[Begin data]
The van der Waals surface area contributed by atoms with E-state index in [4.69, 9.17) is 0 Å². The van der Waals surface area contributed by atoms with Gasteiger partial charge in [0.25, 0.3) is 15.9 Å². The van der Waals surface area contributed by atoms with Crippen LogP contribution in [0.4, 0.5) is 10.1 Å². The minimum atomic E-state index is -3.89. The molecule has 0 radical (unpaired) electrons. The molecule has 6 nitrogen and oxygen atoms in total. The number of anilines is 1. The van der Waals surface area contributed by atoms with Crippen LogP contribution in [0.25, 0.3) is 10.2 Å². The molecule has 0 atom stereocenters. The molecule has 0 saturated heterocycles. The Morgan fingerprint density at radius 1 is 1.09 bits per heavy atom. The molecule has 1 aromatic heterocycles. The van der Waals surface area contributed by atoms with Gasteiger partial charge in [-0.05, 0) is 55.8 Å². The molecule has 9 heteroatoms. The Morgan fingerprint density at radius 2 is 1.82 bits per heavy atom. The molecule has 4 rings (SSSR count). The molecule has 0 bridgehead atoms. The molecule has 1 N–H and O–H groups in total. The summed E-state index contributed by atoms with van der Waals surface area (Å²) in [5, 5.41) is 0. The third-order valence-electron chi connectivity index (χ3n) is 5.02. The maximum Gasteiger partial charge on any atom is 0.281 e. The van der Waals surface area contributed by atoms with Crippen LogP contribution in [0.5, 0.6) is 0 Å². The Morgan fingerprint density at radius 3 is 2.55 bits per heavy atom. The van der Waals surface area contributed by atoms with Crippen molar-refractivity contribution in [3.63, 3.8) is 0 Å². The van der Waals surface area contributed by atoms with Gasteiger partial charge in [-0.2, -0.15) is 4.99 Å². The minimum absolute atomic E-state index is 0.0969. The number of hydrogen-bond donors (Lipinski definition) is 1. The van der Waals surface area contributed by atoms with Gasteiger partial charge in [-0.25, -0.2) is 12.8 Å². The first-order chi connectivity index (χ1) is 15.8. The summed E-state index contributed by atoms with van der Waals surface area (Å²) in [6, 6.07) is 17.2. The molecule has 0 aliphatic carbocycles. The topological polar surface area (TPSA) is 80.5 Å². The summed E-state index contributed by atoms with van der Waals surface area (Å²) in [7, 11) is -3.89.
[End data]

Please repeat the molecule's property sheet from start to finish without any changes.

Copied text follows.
The van der Waals surface area contributed by atoms with E-state index in [4.69, 9.17) is 0 Å². The van der Waals surface area contributed by atoms with Gasteiger partial charge in [0.25, 0.3) is 15.9 Å². The van der Waals surface area contributed by atoms with Crippen LogP contribution in [0.4, 0.5) is 10.1 Å². The minimum atomic E-state index is -3.89. The molecule has 0 radical (unpaired) electrons. The molecule has 6 nitrogen and oxygen atoms in total. The number of anilines is 1. The van der Waals surface area contributed by atoms with Crippen LogP contribution in [0.25, 0.3) is 10.2 Å². The molecule has 0 atom stereocenters. The molecule has 0 saturated heterocycles. The Morgan fingerprint density at radius 1 is 1.09 bits per heavy atom. The molecule has 1 aromatic heterocycles. The van der Waals surface area contributed by atoms with Gasteiger partial charge in [-0.05, 0) is 55.8 Å². The molecule has 9 heteroatoms. The Morgan fingerprint density at radius 2 is 1.82 bits per heavy atom. The molecule has 4 rings (SSSR count). The molecule has 0 bridgehead atoms. The molecule has 1 N–H and O–H groups in total. The summed E-state index contributed by atoms with van der Waals surface area (Å²) in [5, 5.41) is 0. The third-order valence-electron chi connectivity index (χ3n) is 5.02. The maximum Gasteiger partial charge on any atom is 0.281 e. The van der Waals surface area contributed by atoms with Crippen LogP contribution in [0.5, 0.6) is 0 Å². The Morgan fingerprint density at radius 3 is 2.55 bits per heavy atom. The van der Waals surface area contributed by atoms with Crippen molar-refractivity contribution in [3.63, 3.8) is 0 Å². The van der Waals surface area contributed by atoms with Gasteiger partial charge in [-0.2, -0.15) is 4.99 Å². The minimum absolute atomic E-state index is 0.0969. The number of hydrogen-bond donors (Lipinski definition) is 1. The van der Waals surface area contributed by atoms with Gasteiger partial charge in [-0.25, -0.2) is 12.8 Å². The first-order chi connectivity index (χ1) is 15.8. The summed E-state index contributed by atoms with van der Waals surface area (Å²) in [6, 6.07) is 17.2. The molecule has 0 aliphatic carbocycles. The topological polar surface area (TPSA) is 80.5 Å². The summed E-state index contributed by atoms with van der Waals surface area (Å²) in [7, 11) is -3.89.